To use this package, you currently need to have specific NVIDIA hardware and install specific NVIDIA CUDA software on your system:
Building LAMMPS with the GPU package:
As with other packages that include a separately compiled library, you need to first build the GPU library, before building LAMMPS itself. General instructions for doing this are in this section of the manual. For this package, do the following, using a Makefile in lib/gpu appropriate for your system:
cd lammps/lib/gpu make -f Makefile.linux (see further instructions in lammps/lib/gpu/README)
If you are successful, you will produce the file lib/libgpu.a.
Now you are ready to build LAMMPS with the GPU package installed:
cd lammps/src make yes-gpu make machine
Note that the lo-level Makefile (e.g. src/MAKE/Makefile.linux) has these settings: gpu_SYSINC, gpu_SYSLIB, gpu_SYSPATH. These need to be set appropriately to include the paths and settings for the CUDA system software on your machine. See src/MAKE/Makefile.g++ for an example.
When using GPUs, you are restricted to one physical GPU per LAMMPS process, which is an MPI process running on a single core or processor. Multiple MPI processes (CPU cores) can share a single GPU, and in many cases it will be more efficient to run this way.
Input script requirements:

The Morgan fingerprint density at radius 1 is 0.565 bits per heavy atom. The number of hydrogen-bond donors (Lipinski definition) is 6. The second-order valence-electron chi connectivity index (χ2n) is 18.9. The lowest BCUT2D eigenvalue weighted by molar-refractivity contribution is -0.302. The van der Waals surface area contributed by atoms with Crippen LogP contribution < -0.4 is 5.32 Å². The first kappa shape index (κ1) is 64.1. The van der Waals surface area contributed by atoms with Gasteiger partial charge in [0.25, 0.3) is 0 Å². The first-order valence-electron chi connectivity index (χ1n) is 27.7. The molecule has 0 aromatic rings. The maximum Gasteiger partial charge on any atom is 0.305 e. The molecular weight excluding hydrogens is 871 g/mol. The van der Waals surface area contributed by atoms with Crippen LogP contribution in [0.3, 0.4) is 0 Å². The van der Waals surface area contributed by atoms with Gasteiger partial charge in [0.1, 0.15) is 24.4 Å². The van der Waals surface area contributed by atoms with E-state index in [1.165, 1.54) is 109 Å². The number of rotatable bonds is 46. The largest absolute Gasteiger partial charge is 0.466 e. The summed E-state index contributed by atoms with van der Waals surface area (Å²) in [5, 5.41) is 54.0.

Additional input script requirements to run pair or PPPM styles with a gpu suffix are as follows:
As an example, if you have two GPUs per node and 8 CPU cores per node, and would like to run on 4 nodes (32 cores) with dynamic balancing of force calculation across CPU and GPU cores, you could specify
package gpu force/neigh 0 1 -1
In this case, all CPU cores and GPU devices on the nodes would be utilized. Each GPU device would be shared by 4 CPU cores. The CPU cores would perform force calculations for some fraction of the particles at the same time the GPUs performed force calculation for the other particles.
As described by the package gpu command, GPU accelerated pair styles can perform computations asynchronously with CPU computations. The "Pair" time reported by LAMMPS will be the maximum of the time required to complete the CPU pair style computations and the time required to complete the GPU pair style computations. Any time spent for GPU-enabled pair styles for computations that run simultaneously with bond, angle, dihedral, improper, and long-range calculations will not be included in the "Pair" time.
When the mode setting for the package gpu command is force/neigh, the time for neighbor list calculations on the GPU will be added into the "Pair" time, not the "Neigh" time. An additional breakdown of the times required for various tasks on the GPU (data copy, neighbor calculations, force computations, etc) are output only with the LAMMPS screen output (not in the log file) at the end of each run. These timings represent total time spent on the GPU for each routine, regardless of asynchronous CPU calculations.
Generally speaking, for best performance, you should use multiple CPUs per GPU, as provided my most multi-core CPU/GPU configurations.
Because of the large number of cores within each GPU device, it may be more efficient to run on fewer processes per GPU when the number of particles per MPI process is small (100's of particles); this can be necessary to keep the GPU cores busy.
See the lammps/lib/gpu/README file for instructions on how to build the GPU library for single, mixed, or double precision. The latter requires that your GPU card support double precision.